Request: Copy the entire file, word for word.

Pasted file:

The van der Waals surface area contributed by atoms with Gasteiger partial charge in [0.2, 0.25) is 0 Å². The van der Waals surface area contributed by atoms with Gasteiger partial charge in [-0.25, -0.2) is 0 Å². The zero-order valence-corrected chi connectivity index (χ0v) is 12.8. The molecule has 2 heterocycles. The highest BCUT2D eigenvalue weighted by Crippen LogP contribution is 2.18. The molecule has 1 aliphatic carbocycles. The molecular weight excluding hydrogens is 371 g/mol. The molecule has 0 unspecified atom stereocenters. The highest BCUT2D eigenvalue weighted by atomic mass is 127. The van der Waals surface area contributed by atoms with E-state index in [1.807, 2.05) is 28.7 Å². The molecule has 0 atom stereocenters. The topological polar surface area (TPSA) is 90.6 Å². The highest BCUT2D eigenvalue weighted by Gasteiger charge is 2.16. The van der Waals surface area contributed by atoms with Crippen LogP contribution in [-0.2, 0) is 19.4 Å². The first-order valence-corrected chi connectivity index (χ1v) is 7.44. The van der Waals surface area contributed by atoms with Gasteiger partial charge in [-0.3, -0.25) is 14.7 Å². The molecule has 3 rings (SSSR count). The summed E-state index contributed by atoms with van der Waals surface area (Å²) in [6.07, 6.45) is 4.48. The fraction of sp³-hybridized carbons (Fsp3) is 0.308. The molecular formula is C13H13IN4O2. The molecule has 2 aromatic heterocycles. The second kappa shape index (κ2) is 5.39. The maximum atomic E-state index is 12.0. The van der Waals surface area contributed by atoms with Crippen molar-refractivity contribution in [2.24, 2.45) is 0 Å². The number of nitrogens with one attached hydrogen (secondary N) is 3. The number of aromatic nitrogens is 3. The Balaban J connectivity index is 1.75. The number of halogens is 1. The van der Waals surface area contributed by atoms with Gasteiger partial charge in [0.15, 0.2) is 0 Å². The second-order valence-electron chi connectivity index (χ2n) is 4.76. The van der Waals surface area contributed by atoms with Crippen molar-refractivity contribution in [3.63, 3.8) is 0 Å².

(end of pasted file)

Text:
The van der Waals surface area contributed by atoms with Gasteiger partial charge in [0.2, 0.25) is 0 Å². The van der Waals surface area contributed by atoms with Gasteiger partial charge in [-0.25, -0.2) is 0 Å². The zero-order valence-corrected chi connectivity index (χ0v) is 12.8. The molecule has 2 heterocycles. The highest BCUT2D eigenvalue weighted by Crippen LogP contribution is 2.18. The molecule has 1 aliphatic carbocycles. The molecular weight excluding hydrogens is 371 g/mol. The molecule has 0 unspecified atom stereocenters. The highest BCUT2D eigenvalue weighted by atomic mass is 127. The van der Waals surface area contributed by atoms with E-state index in [1.807, 2.05) is 28.7 Å². The molecule has 0 atom stereocenters. The topological polar surface area (TPSA) is 90.6 Å². The highest BCUT2D eigenvalue weighted by Gasteiger charge is 2.16. The van der Waals surface area contributed by atoms with Crippen LogP contribution in [-0.2, 0) is 19.4 Å². The first-order valence-corrected chi connectivity index (χ1v) is 7.44. The van der Waals surface area contributed by atoms with Gasteiger partial charge in [-0.3, -0.25) is 14.7 Å². The molecule has 3 rings (SSSR count). The summed E-state index contributed by atoms with van der Waals surface area (Å²) in [6.07, 6.45) is 4.48. The fraction of sp³-hybridized carbons (Fsp3) is 0.308. The molecular formula is C13H13IN4O2. The molecule has 2 aromatic heterocycles. The second kappa shape index (κ2) is 5.39. The maximum atomic E-state index is 12.0. The van der Waals surface area contributed by atoms with Crippen molar-refractivity contribution in [2.24, 2.45) is 0 Å². The number of nitrogens with one attached hydrogen (secondary N) is 3. The number of aromatic nitrogens is 3. The Balaban J connectivity index is 1.75. The number of halogens is 1. The van der Waals surface area contributed by atoms with Gasteiger partial charge in [0.15, 0.2) is 0 Å². The second-order valence-electron chi connectivity index (χ2n) is 4.76. The van der Waals surface area contributed by atoms with Crippen molar-refractivity contribution in [3.63, 3.8) is 0 Å².